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Pay it Forward

Players who benefited from junior programs are providing similar opportunities for golf’s next generation

By: Ernie Els

We can all remember how we first got into golf- probably through family, friends or perhaps a junior organizer at a local club. No matter how, it all boils down to the same thing: receiving the encouragement and more importantly, the opportunity to play.

I was lucky. We had great weather in South Africa, so the outdoors were a way of life. My dad, my brother and I were members of the local club, which meant I could play as much golf as I wanted to—which was a lot. And as my game improved, I was fortunate to have parents who were in a position to support me as I pursued my dreams.

I’ll never forget playing in the Optimist International Junior Golf Championship in San Diego when I was 14. I was excited because it was the biggest tournament I’d ever played in. It was also big for South African golf since we had been prevented from playing in international events.

I had the lead going into the final round, and my playing partner was Phil Mickelson. As we came to the last hole, a par 5, I knew that if I made par I would win. Despite my nervousness, I made that all-important par. Even now, 24 years on, I remember it well.

The other thing I remember is the hamburgers. I ate a lot of hamburgers that week!

Seriously, that was one of the most important weeks of my life. It helped me believe in myself. All because I was given the opportunity—that word again. Without that, who knows what I’d be doing now?

Tiger, myself and a lot of other guys on tour all can remember those who helped us when we were growing up. It is why we give back to the game at the junior and grass-roots level. It’s part of the reason we set up the Ernie Els & Fancourt Foundation in 1999. The foundation helps give kids a better start in life so they can make something of themselves through education and access to the game.It’s been a huge success. Former members Charl Schwartzel and James Kamte will compete on the European Tour this year, and we have on our books some of the highest-ranked junior girls and boys in South Africa.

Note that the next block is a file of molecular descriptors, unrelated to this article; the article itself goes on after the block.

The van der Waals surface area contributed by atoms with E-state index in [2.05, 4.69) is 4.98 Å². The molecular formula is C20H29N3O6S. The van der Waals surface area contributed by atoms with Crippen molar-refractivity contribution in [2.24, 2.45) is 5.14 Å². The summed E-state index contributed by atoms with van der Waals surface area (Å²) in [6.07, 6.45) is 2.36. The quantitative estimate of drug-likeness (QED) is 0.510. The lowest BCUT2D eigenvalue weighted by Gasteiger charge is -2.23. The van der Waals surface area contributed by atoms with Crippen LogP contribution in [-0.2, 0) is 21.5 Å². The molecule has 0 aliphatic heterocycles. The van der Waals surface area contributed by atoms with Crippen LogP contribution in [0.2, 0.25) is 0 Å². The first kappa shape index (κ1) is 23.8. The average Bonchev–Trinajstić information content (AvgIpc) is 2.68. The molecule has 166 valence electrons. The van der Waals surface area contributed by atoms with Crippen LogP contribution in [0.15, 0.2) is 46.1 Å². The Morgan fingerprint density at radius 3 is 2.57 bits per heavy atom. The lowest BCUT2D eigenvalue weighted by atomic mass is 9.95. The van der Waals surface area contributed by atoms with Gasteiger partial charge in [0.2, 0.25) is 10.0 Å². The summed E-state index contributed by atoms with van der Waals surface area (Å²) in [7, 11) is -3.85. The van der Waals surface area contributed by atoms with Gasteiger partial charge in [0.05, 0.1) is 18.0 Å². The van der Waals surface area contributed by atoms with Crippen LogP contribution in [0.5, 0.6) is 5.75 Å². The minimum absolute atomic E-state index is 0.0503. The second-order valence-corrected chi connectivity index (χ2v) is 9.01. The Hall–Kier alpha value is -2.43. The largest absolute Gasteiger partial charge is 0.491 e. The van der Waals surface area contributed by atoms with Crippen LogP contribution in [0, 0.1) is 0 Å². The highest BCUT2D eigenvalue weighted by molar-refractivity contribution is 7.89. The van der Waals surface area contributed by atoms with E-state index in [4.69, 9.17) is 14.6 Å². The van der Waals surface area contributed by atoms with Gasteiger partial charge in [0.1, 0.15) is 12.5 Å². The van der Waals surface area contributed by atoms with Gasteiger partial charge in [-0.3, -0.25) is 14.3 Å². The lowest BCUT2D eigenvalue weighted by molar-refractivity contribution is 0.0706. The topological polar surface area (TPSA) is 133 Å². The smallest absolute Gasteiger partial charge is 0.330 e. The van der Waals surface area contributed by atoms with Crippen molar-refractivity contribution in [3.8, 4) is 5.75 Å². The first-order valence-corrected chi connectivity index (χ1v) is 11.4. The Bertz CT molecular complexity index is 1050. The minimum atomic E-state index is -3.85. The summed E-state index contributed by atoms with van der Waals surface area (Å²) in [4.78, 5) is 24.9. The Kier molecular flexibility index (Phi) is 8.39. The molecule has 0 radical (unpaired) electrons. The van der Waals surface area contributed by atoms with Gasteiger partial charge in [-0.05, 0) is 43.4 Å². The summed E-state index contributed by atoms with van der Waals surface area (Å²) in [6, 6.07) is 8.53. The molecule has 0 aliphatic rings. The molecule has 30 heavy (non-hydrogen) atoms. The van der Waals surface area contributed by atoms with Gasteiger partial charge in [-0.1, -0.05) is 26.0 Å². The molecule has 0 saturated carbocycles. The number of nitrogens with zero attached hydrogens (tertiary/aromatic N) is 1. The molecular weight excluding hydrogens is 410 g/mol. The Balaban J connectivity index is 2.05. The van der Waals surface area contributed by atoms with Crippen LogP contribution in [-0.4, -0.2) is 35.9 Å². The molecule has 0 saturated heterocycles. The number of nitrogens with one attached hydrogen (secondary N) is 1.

Tiger’s junior foundation team plays my team in an annual match called the Friendship Cup. It’s an amazing experience for the kids. They learn lessons that will make them better players; they forge new friendships and take away special memories that will last a lifetime.

Former U.S. Open champion Michael Campbell also has a foundation in his native New Zealand, inspiring and motivating young people, particularly those from disadvantaged backgrounds. In England, Nick Faldo’s Junior Series has been a huge success, producing winners such as Nick Dougherty.

I don’t think there’s another sport that does more for its young participants. In the U.S., there are a number of large-scale initiatives like the First Tee and events like the Callaway Golf PGA Junior Series and the Junior Ryder Cup.

At the local level, individual clubs and dedicated volunteers around the world give kids a chance to sample the game, receive good coaching and compete. My home club in England, Wentworth, has a golf scholarship program. It enables youngsters to enjoy club membership that they wouldn’t otherwise be able to afford, so they get a start on fulfilling their potential as young adults, perhaps even live their dreams and become professional golfers. One ex-scholar is Ross Fisher, who won his first event last year at the KLM Open in August.

The future of the game is bright, but only if we continue to make golf accessible to the younger generation. If we all do our bit, the combined effect is significant. I believe that introducing and encouraging a youngster in golf gives them a step up on life’s ladder. If they go on to become great players, that’s a bonus. What’s more important is that golf helps kids make new friends, learn useful life skills, gives them confidence, and helps them lead more fulfilling lives.

That’s big. That’s the ultimate.  
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